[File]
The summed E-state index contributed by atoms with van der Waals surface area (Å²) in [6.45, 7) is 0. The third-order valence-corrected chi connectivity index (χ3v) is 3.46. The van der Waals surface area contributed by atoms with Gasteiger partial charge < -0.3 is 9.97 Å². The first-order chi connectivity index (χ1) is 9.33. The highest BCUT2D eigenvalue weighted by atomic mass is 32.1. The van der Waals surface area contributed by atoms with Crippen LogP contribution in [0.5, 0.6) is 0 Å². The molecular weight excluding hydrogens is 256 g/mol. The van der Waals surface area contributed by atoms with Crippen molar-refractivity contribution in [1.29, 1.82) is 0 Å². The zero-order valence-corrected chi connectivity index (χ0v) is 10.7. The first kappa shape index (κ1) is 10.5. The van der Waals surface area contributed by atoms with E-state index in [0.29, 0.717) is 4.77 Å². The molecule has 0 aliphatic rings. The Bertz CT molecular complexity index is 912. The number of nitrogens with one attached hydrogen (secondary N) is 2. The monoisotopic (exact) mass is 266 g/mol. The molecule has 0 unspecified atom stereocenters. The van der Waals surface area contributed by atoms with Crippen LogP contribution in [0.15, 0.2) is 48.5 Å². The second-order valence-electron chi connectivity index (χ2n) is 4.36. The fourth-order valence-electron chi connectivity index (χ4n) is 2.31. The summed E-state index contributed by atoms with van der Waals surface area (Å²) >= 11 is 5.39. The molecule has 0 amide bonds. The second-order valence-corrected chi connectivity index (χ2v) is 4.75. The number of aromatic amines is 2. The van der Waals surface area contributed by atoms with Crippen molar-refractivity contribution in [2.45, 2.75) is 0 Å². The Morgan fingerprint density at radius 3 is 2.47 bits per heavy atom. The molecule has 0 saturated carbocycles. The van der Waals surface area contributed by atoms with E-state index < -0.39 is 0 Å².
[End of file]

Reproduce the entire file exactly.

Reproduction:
The summed E-state index contributed by atoms with van der Waals surface area (Å²) in [6.45, 7) is 0. The third-order valence-corrected chi connectivity index (χ3v) is 3.46. The van der Waals surface area contributed by atoms with Gasteiger partial charge < -0.3 is 9.97 Å². The first-order chi connectivity index (χ1) is 9.33. The highest BCUT2D eigenvalue weighted by atomic mass is 32.1. The van der Waals surface area contributed by atoms with Crippen LogP contribution in [0.5, 0.6) is 0 Å². The molecular weight excluding hydrogens is 256 g/mol. The van der Waals surface area contributed by atoms with Crippen molar-refractivity contribution in [1.29, 1.82) is 0 Å². The zero-order valence-corrected chi connectivity index (χ0v) is 10.7. The first kappa shape index (κ1) is 10.5. The van der Waals surface area contributed by atoms with E-state index in [0.29, 0.717) is 4.77 Å². The molecule has 0 aliphatic rings. The Bertz CT molecular complexity index is 912. The number of nitrogens with one attached hydrogen (secondary N) is 2. The monoisotopic (exact) mass is 266 g/mol. The molecule has 0 unspecified atom stereocenters. The van der Waals surface area contributed by atoms with Crippen LogP contribution in [0.15, 0.2) is 48.5 Å². The second-order valence-electron chi connectivity index (χ2n) is 4.36. The fourth-order valence-electron chi connectivity index (χ4n) is 2.31. The summed E-state index contributed by atoms with van der Waals surface area (Å²) >= 11 is 5.39. The molecule has 0 amide bonds. The second-order valence-corrected chi connectivity index (χ2v) is 4.75. The number of aromatic amines is 2. The van der Waals surface area contributed by atoms with Crippen molar-refractivity contribution in [2.45, 2.75) is 0 Å². The Morgan fingerprint density at radius 3 is 2.47 bits per heavy atom. The molecule has 0 saturated carbocycles. The van der Waals surface area contributed by atoms with E-state index < -0.39 is 0 Å².